Hell's Bloody Devils (1970) - Moto Movie Review (Race Track Ride-In Edition)
This weekend Jim Downs, myself, a couple hundred spectators, and dozens of motorcycle racers converged on Willow Springs International Raceway for the annual Corsa Moto Classica. Thanks to me wheeling and dealing like James Garner in The Great Escape (1963) RideApart was able to host movie night at the track, and the L.A. Cretins were nice enough to host us in their camp. Now, by the time the movie started we had all had a few beers and may not have had our full mental capacities, but some internet digging revealed that no, even dead sober, Hell's Bloody Devils is a confusing mess.
This movie is from drive-in/grindhouse pro Al Adamson, and has Lazlo Kovocs as the cinematographer, which is how a cheap James Bond knock off got reedited with an extra few days of shooting into a biker flick. This movie was actually made before Easy Rider, which also had Lazlo behind the camera. After that became a huge hit, Al saw his chance to sell this spy thriller that had been on the shelf for several years. It was originally called "The Fakers" as you can see mentioned in this Coppertone ad featuring Playboy Playmate Anne Randall.
Here is the rough plot: a gang of American Nazis is making counterfeit $20 bills in a plot to overthrow the government. When the Las Vegas mob finds out about this, they decide to steal the plates and print their own money. Luckily for all of us regular folk, there is an Israeli Mossad agent, who happens to be a beautiful woman, undercover among the Nazis. The FBI also has an agent undercover with the mob, and they manage to strike a blow for truth, justice, and the American way. Where do the bikers come in? Well, they are Nazi bikers who work as enforcers for Nazi leader Count Otto Von Delberg. Confused yet?
As several of the Cretins mentioned while we were watching it, "It's like a low budget version of Inherent Vice (2014), with motorcycles." To which one replied "...a lotta ins, a lotta outs, a lot of what have you's." Unlike a lot of other low budget biker films though, this one actually has some recognizable actors, and actresses, including John Carradine (Grapes of Wrath and over 300 other roles), Broderick Crawford (Highway Patrol), and Emily Banks (Star Trek, where -- naturally -- she falls in love with Kirk).
The biker gang segment consists of less than 20 minutes of footage of guys riding around (some is recycled more than once) and beating up random people. It seems the director could only manage to rope in one of the other cast members to re-shoot the biker stuff. They only interact with one of the Nazis, and then not even the main guy; he's just some underling who gives them orders and pays them. The biker stuff is fun in its ridiculousness though. For instance, the lead guy who can only manage a bone stock 1968 Honda 350 twin, but does have the coolest sunglasses.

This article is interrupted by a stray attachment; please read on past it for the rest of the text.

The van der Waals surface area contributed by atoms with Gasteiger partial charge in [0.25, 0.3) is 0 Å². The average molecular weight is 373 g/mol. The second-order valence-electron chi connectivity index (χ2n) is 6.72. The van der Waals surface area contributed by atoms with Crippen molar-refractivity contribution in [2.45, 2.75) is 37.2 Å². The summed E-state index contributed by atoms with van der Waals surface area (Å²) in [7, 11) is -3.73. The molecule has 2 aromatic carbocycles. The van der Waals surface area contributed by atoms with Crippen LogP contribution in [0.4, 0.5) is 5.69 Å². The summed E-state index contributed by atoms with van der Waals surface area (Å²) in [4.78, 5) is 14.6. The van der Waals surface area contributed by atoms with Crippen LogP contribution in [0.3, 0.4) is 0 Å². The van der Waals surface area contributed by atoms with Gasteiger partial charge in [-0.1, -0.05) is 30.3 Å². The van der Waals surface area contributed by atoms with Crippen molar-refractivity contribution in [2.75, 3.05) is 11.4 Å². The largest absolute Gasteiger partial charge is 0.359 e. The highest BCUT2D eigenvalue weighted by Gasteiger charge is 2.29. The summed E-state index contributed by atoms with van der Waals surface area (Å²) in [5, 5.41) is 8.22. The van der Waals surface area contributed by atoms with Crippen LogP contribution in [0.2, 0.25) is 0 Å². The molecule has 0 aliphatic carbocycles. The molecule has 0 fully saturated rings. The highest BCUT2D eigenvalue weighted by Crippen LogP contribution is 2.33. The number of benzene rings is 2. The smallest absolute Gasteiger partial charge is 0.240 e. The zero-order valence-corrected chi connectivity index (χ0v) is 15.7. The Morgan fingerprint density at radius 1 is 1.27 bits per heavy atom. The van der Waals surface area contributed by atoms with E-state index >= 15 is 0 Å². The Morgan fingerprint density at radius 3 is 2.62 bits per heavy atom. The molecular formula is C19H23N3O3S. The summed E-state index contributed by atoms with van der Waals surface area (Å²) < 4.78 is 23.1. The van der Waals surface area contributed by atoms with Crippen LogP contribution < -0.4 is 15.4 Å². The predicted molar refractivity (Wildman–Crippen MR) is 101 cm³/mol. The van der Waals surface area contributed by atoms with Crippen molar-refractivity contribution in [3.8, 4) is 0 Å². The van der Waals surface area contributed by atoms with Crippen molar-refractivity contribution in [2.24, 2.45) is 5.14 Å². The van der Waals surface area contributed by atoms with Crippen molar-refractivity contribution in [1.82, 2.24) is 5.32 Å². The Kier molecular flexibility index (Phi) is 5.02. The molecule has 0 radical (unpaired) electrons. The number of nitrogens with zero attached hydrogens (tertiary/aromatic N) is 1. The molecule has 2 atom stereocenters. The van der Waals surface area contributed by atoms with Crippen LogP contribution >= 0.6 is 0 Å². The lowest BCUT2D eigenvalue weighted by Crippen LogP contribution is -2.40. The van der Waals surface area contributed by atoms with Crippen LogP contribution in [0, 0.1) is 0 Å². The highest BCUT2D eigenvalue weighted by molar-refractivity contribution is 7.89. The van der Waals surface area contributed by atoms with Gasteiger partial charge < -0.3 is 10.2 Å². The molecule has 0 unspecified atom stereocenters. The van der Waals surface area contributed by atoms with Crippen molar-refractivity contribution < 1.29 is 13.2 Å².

According to the credits, this is the Hessians Motorcycle Club, but I find it hard to believe the lead guy wasn't just an actor who learned to ride on set. The owner/rider of the trike is definitely an outlaw, and seems to not even care for the laws of physics.
The bikers are used to good effect, allowing the director to add in more gratuitous drugs, nudity and violence. Thankfully, there are two hot young women who just happen to be out hitchhiking and looking for fun and a wild time, and the Bloody Devils don't have anyone to beat up for the Nazis that afternoon.
Rotten Tomato Rating: None, though it has a 13% favorable audience rating
RideApart Worth Watching: Not really, unless you are out drinking with a bunch of Cretins
Redeeming Quality: It is an enjoyable budget James Bond imitation, with awesome mid-century 1960s hair styles, fashion and interior design. Unfortunately, since I can't find a copy streaming online I can't grab any shots of those for you, but the female FBI agent basically looks like this:
Things to Watch For: Supposedly, in exchange for feeding the entire cast and crew during the whole shoot, Kentucky Fried Chicken got a product placement. I don't know if that is true, but the real Colonel Sanders actually appears and has lines in the film.
Also, the most expensive parts of the film were surely the several explosions; a Cadillac Hearse, a 1959 Oldsmobile that drives off a cliff and then explodes, and a Korean war era army surplus helicopter.
Also listen for the big budget Nelson Riddle theme (still called "The Fakers"), while you watch the Bond-esque stylized "naked ladies, guns and motorcycle silhouette" opening credits.
If you are looking for a low budget James Bond knock off, then by all means you should watch this film -- if you can find it. It is readily available in cheap DVD compilations, most notably in a triple feature with Hell's Angels 69, and Run, Angel Run, for about $30 used, or by itself from just $18 brand new. I certainly wouldn't recommend anything illegal, but I bet you can find it online for download somewhere... Anyway, here's the trailer:
It would be great to do another ride-in movie night, or just get a group of you together somewhere around L.A. to watch a few. This may happen in the future, we are just looking for a good venue for it, so drop us a line if you know of one. I'd also like to thank the Cretins for their hospitality Saturday night.